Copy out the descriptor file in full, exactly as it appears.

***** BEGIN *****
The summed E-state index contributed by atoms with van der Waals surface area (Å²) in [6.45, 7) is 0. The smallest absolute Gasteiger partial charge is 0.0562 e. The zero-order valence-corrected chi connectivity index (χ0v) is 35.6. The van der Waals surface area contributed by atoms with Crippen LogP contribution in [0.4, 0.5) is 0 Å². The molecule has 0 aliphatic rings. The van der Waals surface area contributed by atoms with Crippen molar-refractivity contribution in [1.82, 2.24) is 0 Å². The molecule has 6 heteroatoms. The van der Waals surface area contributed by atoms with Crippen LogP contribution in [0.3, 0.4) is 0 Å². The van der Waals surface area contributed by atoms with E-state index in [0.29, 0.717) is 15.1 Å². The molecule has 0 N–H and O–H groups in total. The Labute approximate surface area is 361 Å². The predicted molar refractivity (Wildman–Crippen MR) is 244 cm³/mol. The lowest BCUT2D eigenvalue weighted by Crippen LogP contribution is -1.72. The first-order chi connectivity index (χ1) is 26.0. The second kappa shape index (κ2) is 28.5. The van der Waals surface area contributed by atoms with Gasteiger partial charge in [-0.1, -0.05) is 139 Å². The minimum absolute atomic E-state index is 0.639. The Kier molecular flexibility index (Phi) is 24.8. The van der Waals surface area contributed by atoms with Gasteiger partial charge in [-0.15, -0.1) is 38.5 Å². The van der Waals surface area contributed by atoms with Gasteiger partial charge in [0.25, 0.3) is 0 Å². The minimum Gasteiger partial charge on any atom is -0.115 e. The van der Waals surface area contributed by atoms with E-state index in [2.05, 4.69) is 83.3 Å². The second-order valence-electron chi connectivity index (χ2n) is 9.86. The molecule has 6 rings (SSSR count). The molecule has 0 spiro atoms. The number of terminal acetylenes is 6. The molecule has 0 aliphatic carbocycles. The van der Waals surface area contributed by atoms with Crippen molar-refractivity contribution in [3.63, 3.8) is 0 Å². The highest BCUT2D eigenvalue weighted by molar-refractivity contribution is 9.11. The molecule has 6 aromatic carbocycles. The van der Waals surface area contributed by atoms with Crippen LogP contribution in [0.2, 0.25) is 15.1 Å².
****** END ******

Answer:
The summed E-state index contributed by atoms with van der Waals surface area (Å²) in [6.45, 7) is 0. The smallest absolute Gasteiger partial charge is 0.0562 e. The zero-order valence-corrected chi connectivity index (χ0v) is 35.6. The van der Waals surface area contributed by atoms with Crippen LogP contribution in [0.4, 0.5) is 0 Å². The molecule has 0 aliphatic rings. The van der Waals surface area contributed by atoms with Crippen molar-refractivity contribution in [1.82, 2.24) is 0 Å². The molecule has 6 heteroatoms. The van der Waals surface area contributed by atoms with Crippen LogP contribution in [0.3, 0.4) is 0 Å². The van der Waals surface area contributed by atoms with E-state index in [0.29, 0.717) is 15.1 Å². The molecule has 0 N–H and O–H groups in total. The Labute approximate surface area is 361 Å². The predicted molar refractivity (Wildman–Crippen MR) is 244 cm³/mol. The lowest BCUT2D eigenvalue weighted by Crippen LogP contribution is -1.72. The first-order chi connectivity index (χ1) is 26.0. The second kappa shape index (κ2) is 28.5. The van der Waals surface area contributed by atoms with Gasteiger partial charge in [-0.1, -0.05) is 139 Å². The minimum absolute atomic E-state index is 0.639. The Kier molecular flexibility index (Phi) is 24.8. The van der Waals surface area contributed by atoms with Gasteiger partial charge in [-0.15, -0.1) is 38.5 Å². The van der Waals surface area contributed by atoms with Gasteiger partial charge in [0.25, 0.3) is 0 Å². The minimum Gasteiger partial charge on any atom is -0.115 e. The van der Waals surface area contributed by atoms with E-state index in [2.05, 4.69) is 83.3 Å². The second-order valence-electron chi connectivity index (χ2n) is 9.86. The molecule has 6 rings (SSSR count). The molecule has 0 spiro atoms. The number of terminal acetylenes is 6. The molecule has 0 aliphatic carbocycles. The van der Waals surface area contributed by atoms with Crippen molar-refractivity contribution in [3.63, 3.8) is 0 Å². The highest BCUT2D eigenvalue weighted by molar-refractivity contribution is 9.11. The molecule has 6 aromatic carbocycles. The van der Waals surface area contributed by atoms with Crippen LogP contribution in [0.2, 0.25) is 15.1 Å².